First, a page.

Articles, Literacy, Tips

Slow, slower and repeat

August 14, 2018

The importance of talking, singing, playing and reading in the early years is something you hear a lot about! It’s these simple, yet oh-so-important things we do each day that help growing brains get what they need.

But did you know that slowing right down and repeating can be just as important as how much you do it?

In our fast paced lives, children need us to slow down. When you sing a nursery rhyme more slowly, especially for the first time, your child is taking in all the sounds and is bit by bit making sense of them. They’re taking this in from lots of cues including the sounds you make, your expressions and facial movements, and the actions that go with it. It’s easier and quicker for them to learn when you slow right down and sing it again and again.

When we repeat songs and rhymes, it allows children to become familiar with the pattern and words so they can start to join in by predicting what might happen next.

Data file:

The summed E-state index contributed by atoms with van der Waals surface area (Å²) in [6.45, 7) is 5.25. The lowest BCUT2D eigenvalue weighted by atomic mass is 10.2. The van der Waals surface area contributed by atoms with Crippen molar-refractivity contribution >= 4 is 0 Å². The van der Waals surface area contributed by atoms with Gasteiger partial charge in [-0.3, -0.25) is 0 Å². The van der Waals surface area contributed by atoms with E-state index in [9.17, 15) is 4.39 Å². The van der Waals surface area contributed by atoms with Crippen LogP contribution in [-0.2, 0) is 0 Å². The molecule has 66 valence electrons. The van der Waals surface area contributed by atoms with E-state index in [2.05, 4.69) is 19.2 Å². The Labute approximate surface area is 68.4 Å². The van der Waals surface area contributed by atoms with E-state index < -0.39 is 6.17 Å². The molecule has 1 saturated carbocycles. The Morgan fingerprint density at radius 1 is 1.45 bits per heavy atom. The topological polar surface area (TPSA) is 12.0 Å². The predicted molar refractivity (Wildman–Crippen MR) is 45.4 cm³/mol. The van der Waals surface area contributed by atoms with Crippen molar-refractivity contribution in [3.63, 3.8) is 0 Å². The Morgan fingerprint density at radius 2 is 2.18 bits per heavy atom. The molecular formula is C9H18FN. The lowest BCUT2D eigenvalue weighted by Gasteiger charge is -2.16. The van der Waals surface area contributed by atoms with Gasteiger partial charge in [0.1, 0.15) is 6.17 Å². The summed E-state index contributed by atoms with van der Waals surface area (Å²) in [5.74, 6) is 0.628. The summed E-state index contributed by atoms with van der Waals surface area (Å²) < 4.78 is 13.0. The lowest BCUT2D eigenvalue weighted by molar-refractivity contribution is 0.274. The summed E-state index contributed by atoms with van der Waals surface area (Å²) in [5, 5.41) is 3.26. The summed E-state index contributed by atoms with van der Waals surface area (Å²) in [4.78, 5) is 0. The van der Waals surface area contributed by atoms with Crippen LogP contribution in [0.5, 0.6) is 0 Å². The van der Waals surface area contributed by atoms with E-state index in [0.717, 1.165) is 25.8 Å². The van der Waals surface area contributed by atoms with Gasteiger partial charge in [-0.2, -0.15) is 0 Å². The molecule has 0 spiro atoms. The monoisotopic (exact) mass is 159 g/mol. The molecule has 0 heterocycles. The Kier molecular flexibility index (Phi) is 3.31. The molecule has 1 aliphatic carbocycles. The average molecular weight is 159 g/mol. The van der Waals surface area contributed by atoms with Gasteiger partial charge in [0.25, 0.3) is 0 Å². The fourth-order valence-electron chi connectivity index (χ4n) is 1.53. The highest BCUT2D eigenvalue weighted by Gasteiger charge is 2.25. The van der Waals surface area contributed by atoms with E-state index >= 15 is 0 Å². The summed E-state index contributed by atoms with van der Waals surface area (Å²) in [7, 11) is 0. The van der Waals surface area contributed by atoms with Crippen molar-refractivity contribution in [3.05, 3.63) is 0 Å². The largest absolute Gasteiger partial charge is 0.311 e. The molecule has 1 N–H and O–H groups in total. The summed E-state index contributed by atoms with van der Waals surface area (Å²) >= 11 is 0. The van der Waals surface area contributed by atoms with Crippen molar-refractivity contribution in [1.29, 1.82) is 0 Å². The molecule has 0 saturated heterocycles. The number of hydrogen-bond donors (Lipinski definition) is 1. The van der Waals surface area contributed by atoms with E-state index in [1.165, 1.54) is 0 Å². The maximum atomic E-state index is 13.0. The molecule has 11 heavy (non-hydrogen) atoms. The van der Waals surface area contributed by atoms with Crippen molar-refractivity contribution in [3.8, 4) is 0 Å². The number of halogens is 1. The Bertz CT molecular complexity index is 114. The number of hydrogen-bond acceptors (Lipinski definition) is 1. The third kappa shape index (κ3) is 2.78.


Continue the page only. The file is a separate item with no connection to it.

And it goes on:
Try it for yourself. Sing a familiar song like Twinkle Twinkle Little Star. Sing the words and do the actions for “Twinkle Twinkle little” ……but then pause/STOP before the word star.

Does your child have a go at the word, make an action or just move their body to indicate they know what’s next.

Little steps are all important in the road to learning language. Before you know it, your child will be leading the song.

Repeating stories over and over again is another fantastic way to get young children involved. It’s likely that you will get bored first, but the more familiar your child is with the story, the louder they get and the more likely they are to join in creating lots of opportunities for learning.